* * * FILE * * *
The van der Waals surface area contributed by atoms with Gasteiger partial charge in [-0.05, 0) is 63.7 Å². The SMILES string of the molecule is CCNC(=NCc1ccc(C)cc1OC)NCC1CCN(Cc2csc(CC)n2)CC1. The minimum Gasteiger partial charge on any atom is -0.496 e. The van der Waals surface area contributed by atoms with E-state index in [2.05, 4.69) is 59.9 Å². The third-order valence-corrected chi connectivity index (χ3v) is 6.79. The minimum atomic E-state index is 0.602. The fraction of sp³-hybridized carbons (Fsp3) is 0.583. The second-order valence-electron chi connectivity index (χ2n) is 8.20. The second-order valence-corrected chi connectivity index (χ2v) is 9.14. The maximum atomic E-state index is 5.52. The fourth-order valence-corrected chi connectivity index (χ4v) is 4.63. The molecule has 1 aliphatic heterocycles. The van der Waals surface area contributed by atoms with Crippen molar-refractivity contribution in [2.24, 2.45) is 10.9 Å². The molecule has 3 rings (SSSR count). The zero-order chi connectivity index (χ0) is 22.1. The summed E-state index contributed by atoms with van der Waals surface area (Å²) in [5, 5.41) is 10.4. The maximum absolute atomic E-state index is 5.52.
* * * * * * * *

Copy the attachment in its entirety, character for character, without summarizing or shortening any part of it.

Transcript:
The van der Waals surface area contributed by atoms with Gasteiger partial charge in [-0.05, 0) is 63.7 Å². The SMILES string of the molecule is CCNC(=NCc1ccc(C)cc1OC)NCC1CCN(Cc2csc(CC)n2)CC1. The minimum Gasteiger partial charge on any atom is -0.496 e. The van der Waals surface area contributed by atoms with E-state index in [2.05, 4.69) is 59.9 Å². The third-order valence-corrected chi connectivity index (χ3v) is 6.79. The minimum atomic E-state index is 0.602. The fraction of sp³-hybridized carbons (Fsp3) is 0.583. The second-order valence-electron chi connectivity index (χ2n) is 8.20. The second-order valence-corrected chi connectivity index (χ2v) is 9.14. The maximum atomic E-state index is 5.52. The fourth-order valence-corrected chi connectivity index (χ4v) is 4.63. The molecule has 1 aliphatic heterocycles. The van der Waals surface area contributed by atoms with Crippen molar-refractivity contribution in [2.24, 2.45) is 10.9 Å². The molecule has 3 rings (SSSR count). The zero-order chi connectivity index (χ0) is 22.1. The summed E-state index contributed by atoms with van der Waals surface area (Å²) in [5, 5.41) is 10.4. The maximum absolute atomic E-state index is 5.52.